This is sort of a shout out to anyone who might have been thinking about this or who has read up on these ideas else where. I'm happy to say that chances to do research and read are few and far between since Madeline is taking up most of my time (waking and sleeping). If anyone knows of any research in the area of micro societies/values in the classroom and in the video games give me a shout out. Yeah pretty vague request I know.
I've been thinking a bit lately about the artificial society I create in my classroom. The rules that I have established with my students and the freedoms they enjoy when they respect the rules. My micro-society is not a good representation of the community outside my classroom (heck school's) doors but I feel that it is a good start based on the needs of the students and the expectations placed on me by parents.
I haven't used the games the I listed way back in June to teach with but have instead started giving them out to the grade five students at my school for two weeks at a time. They have to promise to come in and talk with me about the game once they have played it and if they get bored they need to discuss that as well.
I've been questioning them on their perceptions on the games 'realness' and how close the game is to what it is meant to represent. A few have had troubles with the lines of reality and fantasy in games like SimCity and Civilizations. They assume that the thin layer of control and perception they have is all that they need when they play the game. Many of these views are artificial and that is easy enough to see with many fantasy games but with the simulation games students seem to trust the content more and aren't as likely to question it. Without feeding them the answer I have been trying to draw out that these are just someone's artificial representations which (like the rules in my classroom) are flawwed. I'm hoping that they can learn things fom the mechanics of the game. More than just the old story in Sim City about Raising Taxes= Angry Citizens. I want them to learn that raising taxes means more in the game but even more still in real life.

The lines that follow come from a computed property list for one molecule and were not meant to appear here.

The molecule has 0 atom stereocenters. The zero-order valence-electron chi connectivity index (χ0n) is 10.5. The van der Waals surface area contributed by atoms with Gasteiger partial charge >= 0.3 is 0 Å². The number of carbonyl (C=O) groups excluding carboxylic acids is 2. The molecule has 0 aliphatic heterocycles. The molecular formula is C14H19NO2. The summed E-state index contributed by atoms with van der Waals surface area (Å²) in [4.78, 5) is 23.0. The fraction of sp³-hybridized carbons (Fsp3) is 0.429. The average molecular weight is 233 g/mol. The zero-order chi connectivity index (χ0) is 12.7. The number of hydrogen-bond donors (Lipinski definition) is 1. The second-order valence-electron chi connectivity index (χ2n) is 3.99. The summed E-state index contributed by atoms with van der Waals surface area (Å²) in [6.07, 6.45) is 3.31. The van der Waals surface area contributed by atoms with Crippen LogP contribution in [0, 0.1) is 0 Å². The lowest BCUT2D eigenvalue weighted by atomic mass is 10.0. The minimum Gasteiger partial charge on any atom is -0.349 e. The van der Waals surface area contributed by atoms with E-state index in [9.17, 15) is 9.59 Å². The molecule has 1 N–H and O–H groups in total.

I guess that's how the rules work in my classroom. They teach students what is important in class and hopefully those same things transfer out to real life. Especially the no running in the halls rule!